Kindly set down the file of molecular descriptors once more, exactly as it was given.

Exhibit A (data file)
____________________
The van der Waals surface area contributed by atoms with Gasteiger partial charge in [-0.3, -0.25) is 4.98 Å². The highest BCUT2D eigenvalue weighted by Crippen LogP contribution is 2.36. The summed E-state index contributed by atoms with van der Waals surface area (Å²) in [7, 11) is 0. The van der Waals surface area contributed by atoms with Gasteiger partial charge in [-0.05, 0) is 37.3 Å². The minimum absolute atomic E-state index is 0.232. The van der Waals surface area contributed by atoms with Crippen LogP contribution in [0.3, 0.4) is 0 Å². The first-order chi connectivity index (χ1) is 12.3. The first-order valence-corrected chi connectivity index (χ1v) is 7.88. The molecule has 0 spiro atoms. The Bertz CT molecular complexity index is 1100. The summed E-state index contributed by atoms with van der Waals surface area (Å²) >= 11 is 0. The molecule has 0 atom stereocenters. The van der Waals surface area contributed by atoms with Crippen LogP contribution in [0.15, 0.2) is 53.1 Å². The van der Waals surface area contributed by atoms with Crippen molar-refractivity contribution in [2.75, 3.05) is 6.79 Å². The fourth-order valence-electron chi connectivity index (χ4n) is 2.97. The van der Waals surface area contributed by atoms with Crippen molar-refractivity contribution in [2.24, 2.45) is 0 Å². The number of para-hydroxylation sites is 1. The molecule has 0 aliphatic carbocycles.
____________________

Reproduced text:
The van der Waals surface area contributed by atoms with Gasteiger partial charge in [-0.3, -0.25) is 4.98 Å². The highest BCUT2D eigenvalue weighted by Crippen LogP contribution is 2.36. The summed E-state index contributed by atoms with van der Waals surface area (Å²) in [7, 11) is 0. The van der Waals surface area contributed by atoms with Gasteiger partial charge in [-0.05, 0) is 37.3 Å². The minimum absolute atomic E-state index is 0.232. The van der Waals surface area contributed by atoms with Crippen LogP contribution in [0.3, 0.4) is 0 Å². The first-order chi connectivity index (χ1) is 12.3. The first-order valence-corrected chi connectivity index (χ1v) is 7.88. The molecule has 0 spiro atoms. The Bertz CT molecular complexity index is 1100. The summed E-state index contributed by atoms with van der Waals surface area (Å²) >= 11 is 0. The molecule has 0 atom stereocenters. The van der Waals surface area contributed by atoms with Crippen LogP contribution in [0.15, 0.2) is 53.1 Å². The van der Waals surface area contributed by atoms with Crippen molar-refractivity contribution in [2.75, 3.05) is 6.79 Å². The fourth-order valence-electron chi connectivity index (χ4n) is 2.97. The van der Waals surface area contributed by atoms with Crippen molar-refractivity contribution in [2.24, 2.45) is 0 Å². The number of para-hydroxylation sites is 1. The molecule has 0 aliphatic carbocycles.